• drsteeve


    I'm a bit confused about your point.

    Are you saying that the Tea Partiers, by grounding their philosophy (in part) in Natural Law are making a tie to Locke specifically but that any tie to Locke is self-contradictory because Locke wouldn't approve of the Tea Partiers' revolution?

    Or is your point that, as people research the Tea Party movement, they ought be aware of the rich intellectual history behind terms like “natural law?”

    How would you respond to a Tea Partier who knew his/her Locke, disagreed with Locke's view of revolution (in favor of, perhaps, a more Burkean view) and took a Thomistic approach to natural law and its role in influencing moral understanding vis-a-vis the making of laws?

  • gradciffe

    To suggest that Locke's understanding of the world suddenly stops after the American Revolution (I include the writing/passing of the Constitution in that term for simplicity's sake) is misguided. The American experiment was a direct offshoot of hundreds of years of English political development that began when a bunch of nobles bullied King John into signing the Magna Carta. It was at that point that political power began to shift from the monarch to the common man. True, it did not happen immediately, but in any event, a chain reaction began that would lead to the free society (relatively speaking) in England that existed at the time of the American revolution. At that point, Parliament made the rules, and that legislative body looked an awful lot like the one created in America.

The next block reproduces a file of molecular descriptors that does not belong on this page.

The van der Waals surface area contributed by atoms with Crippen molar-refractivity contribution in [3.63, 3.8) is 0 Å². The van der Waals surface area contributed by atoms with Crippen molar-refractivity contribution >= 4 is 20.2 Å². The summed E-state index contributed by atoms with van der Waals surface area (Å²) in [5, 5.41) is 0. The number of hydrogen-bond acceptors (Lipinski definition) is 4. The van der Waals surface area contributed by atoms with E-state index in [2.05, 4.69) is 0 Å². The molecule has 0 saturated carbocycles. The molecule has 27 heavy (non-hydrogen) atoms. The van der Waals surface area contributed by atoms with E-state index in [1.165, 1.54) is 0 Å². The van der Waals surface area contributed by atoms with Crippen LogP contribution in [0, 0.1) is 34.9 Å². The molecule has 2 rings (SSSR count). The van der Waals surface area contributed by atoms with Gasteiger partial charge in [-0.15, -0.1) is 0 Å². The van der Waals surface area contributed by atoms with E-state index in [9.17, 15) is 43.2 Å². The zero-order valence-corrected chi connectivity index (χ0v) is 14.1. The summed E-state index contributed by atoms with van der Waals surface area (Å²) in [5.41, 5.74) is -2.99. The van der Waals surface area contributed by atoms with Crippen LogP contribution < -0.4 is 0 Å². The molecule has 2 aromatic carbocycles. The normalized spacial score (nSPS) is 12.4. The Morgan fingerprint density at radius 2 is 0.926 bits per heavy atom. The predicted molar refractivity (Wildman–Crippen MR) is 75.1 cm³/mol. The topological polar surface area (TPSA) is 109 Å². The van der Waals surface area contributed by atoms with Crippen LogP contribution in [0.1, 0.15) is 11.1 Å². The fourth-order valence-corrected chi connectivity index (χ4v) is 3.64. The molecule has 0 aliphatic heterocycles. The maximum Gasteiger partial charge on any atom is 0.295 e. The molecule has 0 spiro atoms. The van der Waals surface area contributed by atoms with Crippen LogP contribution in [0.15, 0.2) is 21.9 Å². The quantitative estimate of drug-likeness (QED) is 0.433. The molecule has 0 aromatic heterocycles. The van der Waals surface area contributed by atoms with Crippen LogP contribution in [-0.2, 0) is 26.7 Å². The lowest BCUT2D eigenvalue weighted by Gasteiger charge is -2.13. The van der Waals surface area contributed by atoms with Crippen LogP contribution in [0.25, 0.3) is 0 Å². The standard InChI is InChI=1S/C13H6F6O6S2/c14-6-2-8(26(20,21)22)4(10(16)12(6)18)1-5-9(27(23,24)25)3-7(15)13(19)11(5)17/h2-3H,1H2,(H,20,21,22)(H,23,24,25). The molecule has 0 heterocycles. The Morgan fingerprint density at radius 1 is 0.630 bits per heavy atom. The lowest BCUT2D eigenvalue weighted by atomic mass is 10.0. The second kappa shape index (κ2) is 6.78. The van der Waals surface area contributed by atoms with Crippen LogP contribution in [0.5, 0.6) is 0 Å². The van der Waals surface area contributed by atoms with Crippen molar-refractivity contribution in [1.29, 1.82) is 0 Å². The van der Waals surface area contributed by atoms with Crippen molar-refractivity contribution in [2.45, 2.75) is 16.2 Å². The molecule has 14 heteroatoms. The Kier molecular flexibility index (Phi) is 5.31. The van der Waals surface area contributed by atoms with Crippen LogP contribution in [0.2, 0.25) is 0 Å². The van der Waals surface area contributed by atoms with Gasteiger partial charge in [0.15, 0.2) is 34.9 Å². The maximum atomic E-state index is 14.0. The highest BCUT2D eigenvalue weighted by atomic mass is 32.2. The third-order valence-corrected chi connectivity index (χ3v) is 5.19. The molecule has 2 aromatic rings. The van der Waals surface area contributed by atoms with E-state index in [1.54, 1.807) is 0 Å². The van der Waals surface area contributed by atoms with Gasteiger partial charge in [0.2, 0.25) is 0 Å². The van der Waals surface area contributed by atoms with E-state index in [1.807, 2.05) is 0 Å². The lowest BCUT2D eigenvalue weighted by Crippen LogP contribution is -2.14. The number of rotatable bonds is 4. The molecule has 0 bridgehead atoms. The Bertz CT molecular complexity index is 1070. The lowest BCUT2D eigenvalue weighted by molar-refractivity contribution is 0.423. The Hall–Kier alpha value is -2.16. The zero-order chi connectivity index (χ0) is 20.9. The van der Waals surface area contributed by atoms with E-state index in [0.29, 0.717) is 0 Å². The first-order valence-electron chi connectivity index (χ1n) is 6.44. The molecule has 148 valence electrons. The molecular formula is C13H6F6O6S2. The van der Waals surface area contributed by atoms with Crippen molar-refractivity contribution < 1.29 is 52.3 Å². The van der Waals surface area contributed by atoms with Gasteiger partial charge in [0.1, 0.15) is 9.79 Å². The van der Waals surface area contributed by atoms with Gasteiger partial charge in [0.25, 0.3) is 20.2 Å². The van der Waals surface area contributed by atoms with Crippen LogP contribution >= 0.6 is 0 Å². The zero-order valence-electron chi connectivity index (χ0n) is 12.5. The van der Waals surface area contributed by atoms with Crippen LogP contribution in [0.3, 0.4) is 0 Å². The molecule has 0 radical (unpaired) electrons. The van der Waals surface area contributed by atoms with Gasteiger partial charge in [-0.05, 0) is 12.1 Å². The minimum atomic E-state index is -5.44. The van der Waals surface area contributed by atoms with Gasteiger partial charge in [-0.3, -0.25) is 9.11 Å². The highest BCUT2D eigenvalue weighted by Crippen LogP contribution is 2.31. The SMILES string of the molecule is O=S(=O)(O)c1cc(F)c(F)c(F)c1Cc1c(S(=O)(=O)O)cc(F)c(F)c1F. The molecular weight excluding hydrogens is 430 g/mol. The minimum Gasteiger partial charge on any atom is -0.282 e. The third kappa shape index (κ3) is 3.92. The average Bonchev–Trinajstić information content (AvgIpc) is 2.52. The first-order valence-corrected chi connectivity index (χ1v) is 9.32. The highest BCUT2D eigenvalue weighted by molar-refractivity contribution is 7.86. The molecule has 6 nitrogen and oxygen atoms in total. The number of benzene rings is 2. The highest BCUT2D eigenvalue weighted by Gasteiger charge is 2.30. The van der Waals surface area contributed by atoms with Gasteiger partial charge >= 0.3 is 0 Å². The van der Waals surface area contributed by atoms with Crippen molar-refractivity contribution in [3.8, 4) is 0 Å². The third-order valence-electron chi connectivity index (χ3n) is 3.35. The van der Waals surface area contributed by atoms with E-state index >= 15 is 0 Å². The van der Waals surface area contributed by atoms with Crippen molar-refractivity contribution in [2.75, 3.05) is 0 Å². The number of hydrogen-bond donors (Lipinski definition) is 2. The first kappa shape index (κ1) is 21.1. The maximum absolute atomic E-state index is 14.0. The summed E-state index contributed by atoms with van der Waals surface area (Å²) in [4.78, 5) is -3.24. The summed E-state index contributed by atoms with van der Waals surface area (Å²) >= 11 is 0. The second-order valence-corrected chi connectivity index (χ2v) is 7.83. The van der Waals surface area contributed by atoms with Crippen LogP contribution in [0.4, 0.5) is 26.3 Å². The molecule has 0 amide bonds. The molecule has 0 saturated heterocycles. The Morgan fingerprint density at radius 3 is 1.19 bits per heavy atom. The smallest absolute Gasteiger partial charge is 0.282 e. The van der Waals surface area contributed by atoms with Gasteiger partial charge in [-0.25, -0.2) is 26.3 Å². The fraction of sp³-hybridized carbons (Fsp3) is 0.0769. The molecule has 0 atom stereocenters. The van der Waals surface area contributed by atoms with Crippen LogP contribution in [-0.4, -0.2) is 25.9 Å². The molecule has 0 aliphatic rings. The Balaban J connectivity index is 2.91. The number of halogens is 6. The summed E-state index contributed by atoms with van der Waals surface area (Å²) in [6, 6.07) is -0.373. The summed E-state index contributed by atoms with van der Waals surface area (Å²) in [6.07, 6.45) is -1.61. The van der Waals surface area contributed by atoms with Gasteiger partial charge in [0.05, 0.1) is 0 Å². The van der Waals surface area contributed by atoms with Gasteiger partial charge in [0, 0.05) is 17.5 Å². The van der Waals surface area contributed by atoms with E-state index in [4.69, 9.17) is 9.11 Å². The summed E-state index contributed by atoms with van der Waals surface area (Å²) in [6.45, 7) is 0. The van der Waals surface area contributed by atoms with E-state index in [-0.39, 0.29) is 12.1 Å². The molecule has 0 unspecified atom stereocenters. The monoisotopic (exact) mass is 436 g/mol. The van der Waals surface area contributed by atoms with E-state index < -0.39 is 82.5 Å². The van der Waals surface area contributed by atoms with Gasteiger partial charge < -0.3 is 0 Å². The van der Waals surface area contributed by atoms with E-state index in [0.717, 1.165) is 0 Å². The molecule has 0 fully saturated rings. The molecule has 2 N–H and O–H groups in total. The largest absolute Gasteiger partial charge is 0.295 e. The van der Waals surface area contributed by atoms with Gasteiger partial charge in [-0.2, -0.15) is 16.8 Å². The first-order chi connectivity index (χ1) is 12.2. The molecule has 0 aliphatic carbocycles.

Now, with strong evidence to the contrary, I might (and it's a big might) grant you that there were some significant differences between the two governments that made them fundamentally different. But therein lies the problem, Locke's principles have nothing to do with the form of government. In fact, they transcend the substance of government. We must ask ourselves if his concepts 1) apply universally, and 2) if so, did the founders use them as a basis for the American project? I could be wrong, but I don't think any reasonable person would answer “no” to either question (if I'm wrong, cite an author because I really would like to know). We can't throw out principles at the whim of the incidentals.

    I think that the point Robin is trying to make is as simple as this:

    Locke's political philosophy pervades the American experiment, both at the time of the American Revolution and today. It is not wrong to say that there may be a case for physical revolution today. Because that political philosophy is alive and accepted by free societies, the Tea Party may have a right to that revolution. But the train of abuses must be truly, and demonstrably, overwhelming for anyone to upset over two hundred years of political stability.

  • Mike Toreno

    Robin, not a bad analysis, but it misses the mark just a bit. The key to the teabaggers' complaint has nothing to do with their so-called “principles,” which are so general as to be meaningless. They can't explain why any concrete, specific action taken by the U.S. government violates their so-called “principles.”